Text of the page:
By 90Min
November 21, 2018

When Ben Woodburn seized on Georginio Wijnaldum's flick to finish like a seasoned pro into the top corner of Leeds' net on a November night in 2016, it felt like an "I was there" moment.

At the age of 17 years and 45 days, Woodburn had become the youngest player ever to score for Liverpool, beating Michael Owen by 98 days. One day, those in attendance would be able to boast that they had been at Anfield when Ben Woodburn scored his first goal for Liverpool. The first of many, surely.

PAUL ELLIS/GettyImages

Nearly two years on from the best night of his life, Woodburn is once again preparing to face Leeds, but everything else has changed. The Liverpool starlet has become a Sheffield United loanee, Premier League dreams replaced by Championship reality. Optimism has given way to the fear of another talented young player slipping into obscurity.

Once Woodburn scored that goal, comparisons to Owen were inevitable. Both had grown up in Cheshire and joined Liverpool at a young age before signing their first professional contracts aged 17. Woodburn didn't quite score on his debut like Owen did - he'd been brought on as a 90th minute substitute against Sunderland three days earlier - but the feeling was the same.

That's where the similarities end, unfortunately. Within two years of making his Liverpool debut, Owen had scored 47 goals for the Reds and written his name into England folklore with that incredible individual strike against Argentina the 1998 World Cup.

Michael Owen Liverpool debut v Wimbledon May 1997

At the start of 2017, Woodburn was named as one of the players to watch that year by both Sky Sports and the Guardian, despite the fact that he was yet to start a Premier League match. In November 2017, Ian Rush told the Mirror that Woodburn was a more skilful player than Owen.

The hype wasn't without merit. Woodburn was named Liverpool's Academy Player of the Season for 2016/17 after scoring eight Premier League 2 goals. He scored five minutes into his Wales debut against Austria. He was even nominated for UEFA's golden boy award alongside the likes of Kylian Mbappé, Ousmane Dembélé and Gabriel Jesus.


So what has happened since then? Well for one, Jurgen Klopp signed Mohamed Salah. Woodburn went from bench warmer to spectator, only appearing among the substitutes six times last season. As Liverpool's front three dominated defences across Europe, it became apparent that Woodburn would need to go out on loan to get some game time.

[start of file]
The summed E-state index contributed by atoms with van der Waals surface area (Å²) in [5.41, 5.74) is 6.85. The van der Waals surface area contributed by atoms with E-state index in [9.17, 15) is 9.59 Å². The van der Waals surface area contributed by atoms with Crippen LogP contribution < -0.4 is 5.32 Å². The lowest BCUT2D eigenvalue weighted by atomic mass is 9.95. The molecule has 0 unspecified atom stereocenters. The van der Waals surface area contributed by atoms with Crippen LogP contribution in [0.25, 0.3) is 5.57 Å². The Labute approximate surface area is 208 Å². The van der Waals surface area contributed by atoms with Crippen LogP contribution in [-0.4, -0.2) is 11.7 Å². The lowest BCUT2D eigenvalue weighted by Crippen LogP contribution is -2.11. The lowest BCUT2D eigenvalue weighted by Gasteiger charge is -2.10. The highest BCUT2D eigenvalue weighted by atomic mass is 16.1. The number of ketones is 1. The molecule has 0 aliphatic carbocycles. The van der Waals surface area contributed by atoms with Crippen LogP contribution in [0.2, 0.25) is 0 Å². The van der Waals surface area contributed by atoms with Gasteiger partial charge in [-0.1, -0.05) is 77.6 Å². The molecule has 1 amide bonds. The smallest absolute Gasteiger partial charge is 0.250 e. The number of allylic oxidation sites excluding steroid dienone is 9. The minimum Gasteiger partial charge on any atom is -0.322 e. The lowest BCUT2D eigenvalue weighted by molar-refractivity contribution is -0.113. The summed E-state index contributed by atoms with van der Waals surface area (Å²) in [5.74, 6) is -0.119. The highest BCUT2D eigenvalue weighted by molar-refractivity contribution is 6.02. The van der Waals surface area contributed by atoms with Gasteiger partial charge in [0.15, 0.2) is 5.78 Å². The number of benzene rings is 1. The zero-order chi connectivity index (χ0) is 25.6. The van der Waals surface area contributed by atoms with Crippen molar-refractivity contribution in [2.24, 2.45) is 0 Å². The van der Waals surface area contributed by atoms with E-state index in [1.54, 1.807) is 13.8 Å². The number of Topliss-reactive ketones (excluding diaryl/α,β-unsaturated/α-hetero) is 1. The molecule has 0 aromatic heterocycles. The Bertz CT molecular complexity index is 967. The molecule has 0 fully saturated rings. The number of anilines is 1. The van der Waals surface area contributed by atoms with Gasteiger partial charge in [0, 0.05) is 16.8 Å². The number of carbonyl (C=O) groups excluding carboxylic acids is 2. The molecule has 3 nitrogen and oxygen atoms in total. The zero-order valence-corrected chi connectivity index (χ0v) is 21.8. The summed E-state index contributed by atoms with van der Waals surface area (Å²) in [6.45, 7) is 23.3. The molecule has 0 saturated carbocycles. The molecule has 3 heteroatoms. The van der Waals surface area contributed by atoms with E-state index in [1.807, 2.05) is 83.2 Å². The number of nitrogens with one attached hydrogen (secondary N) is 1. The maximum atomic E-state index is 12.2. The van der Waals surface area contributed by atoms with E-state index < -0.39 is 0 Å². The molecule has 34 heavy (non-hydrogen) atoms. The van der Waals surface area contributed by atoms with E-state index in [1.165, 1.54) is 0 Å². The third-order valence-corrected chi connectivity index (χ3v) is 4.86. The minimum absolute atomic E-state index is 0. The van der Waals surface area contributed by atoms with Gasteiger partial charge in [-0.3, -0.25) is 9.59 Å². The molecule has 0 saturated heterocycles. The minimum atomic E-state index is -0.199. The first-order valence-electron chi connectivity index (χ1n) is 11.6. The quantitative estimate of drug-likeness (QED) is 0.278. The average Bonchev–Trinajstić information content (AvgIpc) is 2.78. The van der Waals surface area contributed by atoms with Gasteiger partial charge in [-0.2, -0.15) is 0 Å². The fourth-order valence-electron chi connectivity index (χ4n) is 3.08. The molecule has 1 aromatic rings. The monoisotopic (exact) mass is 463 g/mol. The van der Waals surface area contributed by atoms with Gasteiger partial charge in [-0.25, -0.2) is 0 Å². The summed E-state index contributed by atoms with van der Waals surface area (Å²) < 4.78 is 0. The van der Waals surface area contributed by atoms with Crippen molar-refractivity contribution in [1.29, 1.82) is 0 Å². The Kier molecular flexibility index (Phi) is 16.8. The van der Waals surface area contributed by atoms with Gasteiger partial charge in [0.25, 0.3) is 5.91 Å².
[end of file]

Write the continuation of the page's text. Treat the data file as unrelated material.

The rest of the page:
Robbie Jay Barratt - AMA/GettyImages

Not that there's any shame in dropping down to the Championship. Many Premier League greats of past and present have honed their trade in the lower leagues, including David Beckham, John Terry, Rio Ferdinand and Harry Kane. They proved themselves away from the spotlight before taking centre stage.


But Woodburn has not proved himself. He is yet to score for Sheffield United, he was taken off at half time on his only league start for the Blades, and he has only seen 23 minutes of Championship action since the end of August. There are rumours that his loan spell could be cut short in January.


Woodburn will return to Anfield to find himself further down the pecking order than ever. Daniel Sturridge is back fit and firing, Xherdan Shaqiri is capable of playing as part of a front three, 18-year-old Rhian Brewster is pushing the fringes of the first team, and even Harry Wilson is giving a much better account of himself on loan at Derby than Woodburn is at Sheffield United.

West Bromwich Albion v Derby County - Sky Bet Championship

The man keeping Woodburn out of the team at Bramall Lane, Mark Duffy, provides a cautionary but encouraging tale for the youngster. Duffy started his career at Liverpool but failed to make the grade. Within a year of leaving Anfield, he was playing part-time for Vauxhall Motors. His dreams seemed to be over.

Over the course of the last 14 years, Duffy has slowly worked his way back up through the leagues, via Southport, Morecambe, Scunthorpe, Doncaster and Birmingham, before signing for Sheffield United in 2016. Now, at the age of 33, he is closer than he has ever been to playing Premier League football.

By scoring for Liverpool and playing in the Premier League, Woodburn achieved at the age of 17 what Duffy, and many others, never have. Comparisons to Owen and Mbappé have given the unfair impression that Woodburn is behind the curve, but he's not. He won't turn 20 until next October. He has time on his side.

He needs to choose his next step wisely though. A loan move to a smaller Championship club might provide more opportunities for him to get his eye in under less pressure. Woodburn's Premier League 2 record shows that he thrives on confidence and consistency, with his goals and assists coming in patches of 3-5 matches, so he needs an extended run of games.

The landscape at Liverpool could change over the next few years, but probably not so dramatically that Woodburn will be able to work his way into contention. Liverpool cannot afford to be sentimental with their selections and their current front line looks pretty untouchable. 

Woodburn will never be the next Michael Owen. Perhaps he'll never play another game for Liverpool. But if he can get his career back on track in the Championship and work his way back to the Premier League, he could still fulfil his potential. Starting against Leeds on Saturday.

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